Fox News host Chris Wallace, who often invited Rush Limbaugh onto his Sunday show, remembered him Wednesday as a friend who was far different in person than he was on the air, as he could be "quiet, even shy."
"I would go down to Palm Beach, and we would always arrange to have dinner together when we would be staying there," said Wallace on Fox News about the late talk show host, who died earlier in the day. "The difference between Rush Limbaugh on the air and off the air in private was considerable. I expected to be blown out of my chair with the Rush Limbaugh bluster, the great voice.
"He was quiet, even shy. His views were his views, but he was not an as-forceful presence in person, in private, as he was on the air. We had some wonderful conversations."
Wallace said he often had Limbaugh on his "Fox News Sunday" program because the talk show icon was "one of the most interesting political voices on the landscape."
"One of the reasons I wanted him on was because he had tens of millions of followers, and I thought maybe some of them would come and listen," Wallace recalled. "Every time Rush came on, we got a big spike in our rating. He was a golden goose."
However, Limbaugh was a talker, and Wallace said he would get "a bunch of emails from dittoheads, saying to 'shut up and listen when you have Rush Limbaugh on the air.'"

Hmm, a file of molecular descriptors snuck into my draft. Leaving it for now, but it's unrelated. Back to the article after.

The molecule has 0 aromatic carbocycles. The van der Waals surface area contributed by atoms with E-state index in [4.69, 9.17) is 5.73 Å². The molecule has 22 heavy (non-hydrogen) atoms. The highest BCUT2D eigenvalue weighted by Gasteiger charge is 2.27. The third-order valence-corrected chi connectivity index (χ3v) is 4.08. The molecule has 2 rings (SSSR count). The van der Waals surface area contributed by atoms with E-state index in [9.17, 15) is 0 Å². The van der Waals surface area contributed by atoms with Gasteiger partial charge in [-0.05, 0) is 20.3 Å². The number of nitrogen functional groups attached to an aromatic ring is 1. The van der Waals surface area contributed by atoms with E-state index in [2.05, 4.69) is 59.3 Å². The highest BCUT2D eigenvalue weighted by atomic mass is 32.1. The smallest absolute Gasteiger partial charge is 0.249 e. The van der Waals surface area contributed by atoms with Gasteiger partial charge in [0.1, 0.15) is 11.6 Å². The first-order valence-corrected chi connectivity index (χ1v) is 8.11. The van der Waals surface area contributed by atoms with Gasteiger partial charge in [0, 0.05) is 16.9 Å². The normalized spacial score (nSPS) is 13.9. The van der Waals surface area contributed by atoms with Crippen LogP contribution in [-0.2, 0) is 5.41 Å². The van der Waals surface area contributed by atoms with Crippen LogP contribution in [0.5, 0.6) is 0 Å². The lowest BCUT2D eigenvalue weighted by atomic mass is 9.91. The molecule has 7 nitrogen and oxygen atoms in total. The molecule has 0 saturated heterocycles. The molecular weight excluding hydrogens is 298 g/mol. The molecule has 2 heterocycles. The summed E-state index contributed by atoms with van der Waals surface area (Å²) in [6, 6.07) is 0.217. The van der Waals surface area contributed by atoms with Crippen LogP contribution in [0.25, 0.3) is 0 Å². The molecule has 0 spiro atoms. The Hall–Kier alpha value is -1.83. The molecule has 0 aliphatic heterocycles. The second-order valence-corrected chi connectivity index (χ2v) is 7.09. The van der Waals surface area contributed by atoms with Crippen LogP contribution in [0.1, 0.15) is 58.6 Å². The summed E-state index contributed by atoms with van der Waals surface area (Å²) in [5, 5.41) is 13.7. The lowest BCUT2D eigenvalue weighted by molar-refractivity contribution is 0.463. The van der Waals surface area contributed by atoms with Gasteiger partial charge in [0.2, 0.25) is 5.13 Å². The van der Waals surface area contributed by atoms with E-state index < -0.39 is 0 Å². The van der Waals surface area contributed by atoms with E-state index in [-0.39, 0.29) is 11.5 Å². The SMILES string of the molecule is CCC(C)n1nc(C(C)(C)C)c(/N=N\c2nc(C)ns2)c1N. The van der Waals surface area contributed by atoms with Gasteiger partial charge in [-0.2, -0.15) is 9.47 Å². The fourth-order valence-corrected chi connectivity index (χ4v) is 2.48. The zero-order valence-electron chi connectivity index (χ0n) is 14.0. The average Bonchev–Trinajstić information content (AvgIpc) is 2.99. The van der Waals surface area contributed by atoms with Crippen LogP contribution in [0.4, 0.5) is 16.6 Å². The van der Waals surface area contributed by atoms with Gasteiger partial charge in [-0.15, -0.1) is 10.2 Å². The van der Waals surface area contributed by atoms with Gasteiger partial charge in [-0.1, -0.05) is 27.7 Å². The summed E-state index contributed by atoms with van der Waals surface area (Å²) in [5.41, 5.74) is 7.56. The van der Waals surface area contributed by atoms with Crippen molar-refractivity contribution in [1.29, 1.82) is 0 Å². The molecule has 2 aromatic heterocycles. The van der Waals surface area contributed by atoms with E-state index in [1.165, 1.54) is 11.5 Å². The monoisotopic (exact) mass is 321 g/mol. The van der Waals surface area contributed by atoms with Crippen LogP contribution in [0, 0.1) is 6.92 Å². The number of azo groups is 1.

Limbaugh, despite his fame, still "very much knew his roots, knew where he came from, knew that his audience was a lot of flyover country," Wallace said. "He honored those people, felt a tremendous kinship with those people."
Limbaugh also made his job look easy, Wallace recalled.
"It seemed like he could go on for three hours and shoot the breeze off the top of his head," Wallace said. "One time, we were having dinner and I said 'Are you going to bed?' He said 'I'm going home to study.' He would study late into the night. First thing in the morning, he would be going over all of the research, all of the ideas, all of the points he wanted to make."
Limbaugh also gave a voice to Americans they might not have otherwise had, Wallace said.
"He was a happy warrior," Wallace said. "He was one of those guys like [Mike] Huckabee says, 'I'm a conservative, but I'm not angry about it.' He was happy about it. He loved what he believed in. He thought this is the right path for America. There were a lot of Americans who shared his view."
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